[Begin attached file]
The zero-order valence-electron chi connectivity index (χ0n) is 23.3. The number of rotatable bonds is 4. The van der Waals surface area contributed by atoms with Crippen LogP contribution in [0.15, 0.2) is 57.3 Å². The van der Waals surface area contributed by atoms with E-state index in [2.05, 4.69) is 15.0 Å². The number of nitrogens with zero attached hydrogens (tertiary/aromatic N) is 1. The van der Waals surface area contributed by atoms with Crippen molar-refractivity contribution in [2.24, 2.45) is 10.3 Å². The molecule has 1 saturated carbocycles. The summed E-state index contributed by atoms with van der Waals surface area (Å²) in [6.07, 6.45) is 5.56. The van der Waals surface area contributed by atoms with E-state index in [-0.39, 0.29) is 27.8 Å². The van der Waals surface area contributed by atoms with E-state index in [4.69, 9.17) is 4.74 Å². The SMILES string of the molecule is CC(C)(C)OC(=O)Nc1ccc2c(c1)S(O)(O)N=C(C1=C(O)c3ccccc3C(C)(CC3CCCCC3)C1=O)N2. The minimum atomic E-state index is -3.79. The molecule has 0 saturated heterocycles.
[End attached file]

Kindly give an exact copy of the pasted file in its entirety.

The zero-order valence-electron chi connectivity index (χ0n) is 23.3. The number of rotatable bonds is 4. The van der Waals surface area contributed by atoms with Crippen LogP contribution in [0.15, 0.2) is 57.3 Å². The van der Waals surface area contributed by atoms with E-state index in [2.05, 4.69) is 15.0 Å². The number of nitrogens with zero attached hydrogens (tertiary/aromatic N) is 1. The van der Waals surface area contributed by atoms with Crippen molar-refractivity contribution in [2.24, 2.45) is 10.3 Å². The molecule has 1 saturated carbocycles. The summed E-state index contributed by atoms with van der Waals surface area (Å²) in [6.07, 6.45) is 5.56. The van der Waals surface area contributed by atoms with E-state index in [-0.39, 0.29) is 27.8 Å². The van der Waals surface area contributed by atoms with E-state index in [4.69, 9.17) is 4.74 Å². The SMILES string of the molecule is CC(C)(C)OC(=O)Nc1ccc2c(c1)S(O)(O)N=C(C1=C(O)c3ccccc3C(C)(CC3CCCCC3)C1=O)N2. The minimum atomic E-state index is -3.79. The molecule has 0 saturated heterocycles.